• We don't seem to be able to dispel the notion of quantity and retain abstraction, so we have a hard time truly visualizing things we know are real, like fractional particle spin.
  • We have a very hard time evading the limitations of quantification or negation, even though we can see that together they lead to logical contradictions (like Russel's paradox) -- heading down that path is just too alien, and we construct a fake playground where it is safe to talk normally, instead.

Surely we can imagine creatures that would be less hobbled by their nature. So our limitations should not be assumed to place a global limit on intelligence, since we know there are limits we are unlikely to transcend without a considerable evolutionary modification of our own capacity for visualization, while at the same time, we have good clues as to how much further specific improvements might take us.

A more meaningful analogy for many of us would be:

dog : (proximal) experience :: human : X :: ideal intellect : Reality

Where establishing X is something hard to identify, but definitely important.

  • Conversation between jobermark & NLB about this answer ("What makes you assume that human ontology is maximal?"): Click here. – stoicfury Oct 18 '14 at 14:25
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This analogy seems to me rather to suggest that our ontology likely has limits that we cannot conceive of. After all, if the dog was able to formulate the thought, he would probably also describe his ontology as "maximal."

As support for this --would you describe the ontology of a human being in a hunter-gatherer tribe ten thousand years ago as maximal? It would rather seem that the human ontology has expanding significantly several times since then. How can you be sure sure that process has achieved a final terminus?

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    AFAICT nobody here but the originator accepts the premise of the OP. I think all of us would say "dog : experience :: human : X :: ideal intellect : Reality" And all of us find identifying X as both a hard problem and an interesting one. – jobermark Oct 17 '14 at 16:43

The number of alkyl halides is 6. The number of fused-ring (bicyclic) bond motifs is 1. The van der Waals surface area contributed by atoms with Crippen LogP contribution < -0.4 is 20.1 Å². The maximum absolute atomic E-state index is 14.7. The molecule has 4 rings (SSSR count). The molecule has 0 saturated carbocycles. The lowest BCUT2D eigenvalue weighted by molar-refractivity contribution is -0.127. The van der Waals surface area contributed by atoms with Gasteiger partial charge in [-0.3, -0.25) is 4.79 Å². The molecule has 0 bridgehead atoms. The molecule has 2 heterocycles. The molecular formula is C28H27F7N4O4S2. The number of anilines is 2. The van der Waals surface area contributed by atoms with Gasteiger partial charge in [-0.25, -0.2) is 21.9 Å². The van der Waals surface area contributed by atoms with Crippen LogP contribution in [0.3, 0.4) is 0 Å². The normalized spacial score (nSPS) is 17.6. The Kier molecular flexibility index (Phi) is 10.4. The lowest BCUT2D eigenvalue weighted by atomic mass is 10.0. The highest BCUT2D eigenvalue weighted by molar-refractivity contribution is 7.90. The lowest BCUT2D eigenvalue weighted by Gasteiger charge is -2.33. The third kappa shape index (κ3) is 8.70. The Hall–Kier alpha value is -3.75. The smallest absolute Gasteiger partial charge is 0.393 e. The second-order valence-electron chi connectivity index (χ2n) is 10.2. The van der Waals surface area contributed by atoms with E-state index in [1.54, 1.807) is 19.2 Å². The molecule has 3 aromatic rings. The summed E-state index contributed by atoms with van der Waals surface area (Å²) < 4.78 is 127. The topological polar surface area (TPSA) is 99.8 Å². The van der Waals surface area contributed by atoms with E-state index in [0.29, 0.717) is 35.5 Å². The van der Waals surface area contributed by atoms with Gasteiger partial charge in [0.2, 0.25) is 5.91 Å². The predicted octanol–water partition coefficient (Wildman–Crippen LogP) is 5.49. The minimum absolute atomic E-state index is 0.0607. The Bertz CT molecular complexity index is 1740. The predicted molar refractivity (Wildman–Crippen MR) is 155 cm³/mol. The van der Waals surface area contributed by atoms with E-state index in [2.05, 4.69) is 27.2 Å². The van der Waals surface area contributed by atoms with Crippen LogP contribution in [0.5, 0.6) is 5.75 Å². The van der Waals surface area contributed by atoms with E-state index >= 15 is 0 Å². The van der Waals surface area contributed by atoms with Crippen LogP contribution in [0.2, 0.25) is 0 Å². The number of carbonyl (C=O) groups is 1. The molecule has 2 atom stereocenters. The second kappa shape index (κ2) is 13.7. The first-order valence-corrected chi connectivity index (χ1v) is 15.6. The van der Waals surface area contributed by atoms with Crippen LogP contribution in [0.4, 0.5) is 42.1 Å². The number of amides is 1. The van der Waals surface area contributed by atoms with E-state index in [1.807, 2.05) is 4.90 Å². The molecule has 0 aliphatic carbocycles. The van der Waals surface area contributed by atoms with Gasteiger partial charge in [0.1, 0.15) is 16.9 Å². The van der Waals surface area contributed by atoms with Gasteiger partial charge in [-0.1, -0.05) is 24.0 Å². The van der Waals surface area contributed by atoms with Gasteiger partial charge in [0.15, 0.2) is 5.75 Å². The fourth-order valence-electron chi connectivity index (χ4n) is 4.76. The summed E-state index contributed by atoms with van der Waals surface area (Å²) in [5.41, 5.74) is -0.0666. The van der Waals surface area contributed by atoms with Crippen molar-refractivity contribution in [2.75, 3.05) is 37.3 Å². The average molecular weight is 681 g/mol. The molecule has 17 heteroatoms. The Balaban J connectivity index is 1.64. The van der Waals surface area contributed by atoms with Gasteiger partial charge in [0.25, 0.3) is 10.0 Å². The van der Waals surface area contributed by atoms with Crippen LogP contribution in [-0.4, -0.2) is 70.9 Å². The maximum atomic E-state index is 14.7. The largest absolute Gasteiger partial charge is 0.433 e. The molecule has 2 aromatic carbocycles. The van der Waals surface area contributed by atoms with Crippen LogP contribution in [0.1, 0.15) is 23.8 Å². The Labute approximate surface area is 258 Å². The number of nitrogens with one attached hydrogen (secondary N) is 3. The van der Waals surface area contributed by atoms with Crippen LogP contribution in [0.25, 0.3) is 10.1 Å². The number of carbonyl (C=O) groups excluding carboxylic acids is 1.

• Well, you and I definitely agree about disagreeing with him (although it might be a stretch to say "nobody here" agrees with the original poster, unless the domain of "here" is restricted to just those who have already posted in this thread). I do also know that my answer is largely covered by the comments to your answer, but I still think it deserves to stand on its own as a response (I also upvoted yours). – Chris Sunami Oct 17 '14 at 16:49
  • @ChrisSunami Borrowing from a familiar metaphor, (re-)consider that our (fallibilistic) knowledge, wherever it's not altogether one and the same with what it is about, is distinct from the territory. So our knowledge is "the map." The map however consists of a further distinction, which is between the extent of the canvas and the marks on this canvas. [cont.] – Dise Oct 17 '14 at 17:28
  • So far arguments have been focused on the granularity and cardinality of the marks. My semantics of "maximal ontology" is not about that; it's about the extent of the canvas. Given a canvas, Reality, to say that a mark could be placed outside of it is to say that a logical impossibility could be instantiated. This is what would need explanation, not an explanation that "a new mark can be placed among our other marks and the contents of that mark would be completely unexpected." [cont.] – Dise Oct 17 '14 at 17:28
  • Dogs simply don't have a canvas of this extent up to isomorphism, because among other things dogs don't have a concept of "logical possibility." Your second point is a good one and the update to my post earlier today is partly congruent with it (it would be altogether congruent with it except that, yes, Reality, the canvas, is that terminal extent). – Dise Oct 17 '14 at 17:29